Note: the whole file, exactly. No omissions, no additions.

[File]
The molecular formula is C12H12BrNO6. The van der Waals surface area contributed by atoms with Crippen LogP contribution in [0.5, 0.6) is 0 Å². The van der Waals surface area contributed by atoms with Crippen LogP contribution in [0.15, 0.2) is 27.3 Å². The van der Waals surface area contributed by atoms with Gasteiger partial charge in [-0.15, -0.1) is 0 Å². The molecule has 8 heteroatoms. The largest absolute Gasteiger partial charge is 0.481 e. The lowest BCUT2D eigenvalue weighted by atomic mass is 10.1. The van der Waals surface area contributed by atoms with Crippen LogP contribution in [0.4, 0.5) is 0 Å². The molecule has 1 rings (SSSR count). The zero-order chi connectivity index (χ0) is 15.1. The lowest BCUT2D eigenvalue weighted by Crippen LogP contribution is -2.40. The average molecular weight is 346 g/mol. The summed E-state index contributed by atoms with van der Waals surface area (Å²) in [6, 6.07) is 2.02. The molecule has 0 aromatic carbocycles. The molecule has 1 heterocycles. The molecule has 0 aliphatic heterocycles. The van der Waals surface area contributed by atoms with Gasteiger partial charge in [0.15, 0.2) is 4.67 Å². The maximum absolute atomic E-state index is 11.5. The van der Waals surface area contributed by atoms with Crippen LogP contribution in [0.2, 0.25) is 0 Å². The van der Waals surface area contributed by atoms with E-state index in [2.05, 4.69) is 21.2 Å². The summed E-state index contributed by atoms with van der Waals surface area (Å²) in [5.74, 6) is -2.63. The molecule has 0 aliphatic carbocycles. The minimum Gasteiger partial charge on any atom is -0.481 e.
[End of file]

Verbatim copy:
The molecular formula is C12H12BrNO6. The van der Waals surface area contributed by atoms with Crippen LogP contribution in [0.5, 0.6) is 0 Å². The van der Waals surface area contributed by atoms with Crippen LogP contribution in [0.15, 0.2) is 27.3 Å². The van der Waals surface area contributed by atoms with Gasteiger partial charge in [-0.15, -0.1) is 0 Å². The molecule has 8 heteroatoms. The largest absolute Gasteiger partial charge is 0.481 e. The lowest BCUT2D eigenvalue weighted by atomic mass is 10.1. The van der Waals surface area contributed by atoms with Crippen LogP contribution in [0.4, 0.5) is 0 Å². The molecule has 1 rings (SSSR count). The zero-order chi connectivity index (χ0) is 15.1. The lowest BCUT2D eigenvalue weighted by Crippen LogP contribution is -2.40. The average molecular weight is 346 g/mol. The summed E-state index contributed by atoms with van der Waals surface area (Å²) in [6, 6.07) is 2.02. The molecule has 0 aromatic carbocycles. The molecule has 1 heterocycles. The molecule has 0 aliphatic heterocycles. The van der Waals surface area contributed by atoms with Gasteiger partial charge in [0.15, 0.2) is 4.67 Å². The maximum absolute atomic E-state index is 11.5. The van der Waals surface area contributed by atoms with Crippen LogP contribution in [0.2, 0.25) is 0 Å². The van der Waals surface area contributed by atoms with E-state index in [2.05, 4.69) is 21.2 Å². The summed E-state index contributed by atoms with van der Waals surface area (Å²) in [5.74, 6) is -2.63. The molecule has 0 aliphatic carbocycles. The minimum Gasteiger partial charge on any atom is -0.481 e.